The problem is her husband has never had a partner and while he says he is poly has not been trying. That puts more pressure on her as she was trying to meet everyone's needs. That also hurts because as the secondary not having my own partner meant our end, the primary is safe to not look if he wishes.
A person can identify as being poly without dating other people. If he's sharing his wife with someone else, he's *in* a poly relationship. If he's planning to stay, he's *choosing* a poly relationship.

There are many reasons for staying 'mono' whilst your partner dates. Perhaps you're picky. Perhaps you're shy. Perhaps you're not ready. Perhaps dealing with the jealousy side of the coin is enough of a struggle, without launching into "let's make my wife feel jealous too and really rock the boat". Perhaps you're not slutty and want something meaningful. Perhaps you're in no hurry. Perhaps you're not sure if you want to be poly.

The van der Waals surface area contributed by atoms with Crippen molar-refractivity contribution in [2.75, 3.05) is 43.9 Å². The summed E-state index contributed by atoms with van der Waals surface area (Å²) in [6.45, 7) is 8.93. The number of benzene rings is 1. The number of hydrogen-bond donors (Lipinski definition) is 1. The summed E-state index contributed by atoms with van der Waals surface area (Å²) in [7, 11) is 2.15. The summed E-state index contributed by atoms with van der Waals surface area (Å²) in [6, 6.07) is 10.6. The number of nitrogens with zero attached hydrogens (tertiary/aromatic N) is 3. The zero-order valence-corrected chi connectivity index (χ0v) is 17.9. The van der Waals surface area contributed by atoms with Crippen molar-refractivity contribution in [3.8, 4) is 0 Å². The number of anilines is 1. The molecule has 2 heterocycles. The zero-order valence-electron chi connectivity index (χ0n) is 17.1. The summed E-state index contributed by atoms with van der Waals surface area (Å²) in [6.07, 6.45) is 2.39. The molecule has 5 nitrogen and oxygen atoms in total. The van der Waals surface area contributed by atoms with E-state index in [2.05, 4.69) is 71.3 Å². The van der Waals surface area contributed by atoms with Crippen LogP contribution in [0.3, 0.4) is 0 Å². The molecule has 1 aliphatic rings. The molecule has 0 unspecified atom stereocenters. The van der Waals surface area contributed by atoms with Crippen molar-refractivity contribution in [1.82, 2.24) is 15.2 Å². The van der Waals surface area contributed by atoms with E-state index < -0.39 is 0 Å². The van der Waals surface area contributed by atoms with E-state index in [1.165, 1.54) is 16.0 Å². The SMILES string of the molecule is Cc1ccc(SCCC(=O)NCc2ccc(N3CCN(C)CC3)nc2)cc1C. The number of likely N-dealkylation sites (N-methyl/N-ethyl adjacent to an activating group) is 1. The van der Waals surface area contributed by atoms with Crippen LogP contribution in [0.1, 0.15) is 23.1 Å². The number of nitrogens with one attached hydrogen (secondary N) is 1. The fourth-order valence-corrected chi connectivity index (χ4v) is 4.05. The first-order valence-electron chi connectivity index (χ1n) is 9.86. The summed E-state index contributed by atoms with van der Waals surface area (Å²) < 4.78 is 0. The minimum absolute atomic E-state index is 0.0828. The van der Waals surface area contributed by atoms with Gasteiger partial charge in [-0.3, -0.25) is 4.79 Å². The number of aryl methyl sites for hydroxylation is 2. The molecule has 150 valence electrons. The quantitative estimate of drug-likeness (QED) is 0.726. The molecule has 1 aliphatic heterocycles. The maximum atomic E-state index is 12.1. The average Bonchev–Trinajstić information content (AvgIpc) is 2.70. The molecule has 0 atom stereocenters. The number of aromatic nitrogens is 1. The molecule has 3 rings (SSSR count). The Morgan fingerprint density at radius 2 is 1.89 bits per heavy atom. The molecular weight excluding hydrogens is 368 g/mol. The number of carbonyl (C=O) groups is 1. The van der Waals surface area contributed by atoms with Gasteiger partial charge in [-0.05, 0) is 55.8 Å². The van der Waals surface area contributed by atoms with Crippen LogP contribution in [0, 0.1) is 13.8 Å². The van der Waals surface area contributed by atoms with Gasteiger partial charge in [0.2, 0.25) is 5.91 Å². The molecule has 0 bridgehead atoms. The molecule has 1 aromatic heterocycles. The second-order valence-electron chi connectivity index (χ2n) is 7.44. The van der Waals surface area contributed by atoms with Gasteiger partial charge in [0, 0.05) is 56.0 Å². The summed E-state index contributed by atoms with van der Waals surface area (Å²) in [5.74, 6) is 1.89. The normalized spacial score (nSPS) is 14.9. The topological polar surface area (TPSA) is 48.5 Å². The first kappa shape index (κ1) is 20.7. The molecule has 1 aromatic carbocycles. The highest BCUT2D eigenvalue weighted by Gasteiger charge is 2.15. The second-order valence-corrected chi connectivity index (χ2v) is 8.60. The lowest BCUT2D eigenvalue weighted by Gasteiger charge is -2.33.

If your ex girlfriend, his wife, had you, her husband and a LDR to balance, that's *her* decision. If she couldn't balance her time, meet everyone's needs, that's *her* cross to bear. Can't meet some of the needs of three people? Don't date three people. I don't think that's her husband's fault at all.

I can understand what you are saying, but I don't think it's the case that the primary is safe not to look for others, whilst the secondary gets dumped for it. I think it's more about how you may have portrayed yourself and/or how she may have perceived you.

For example...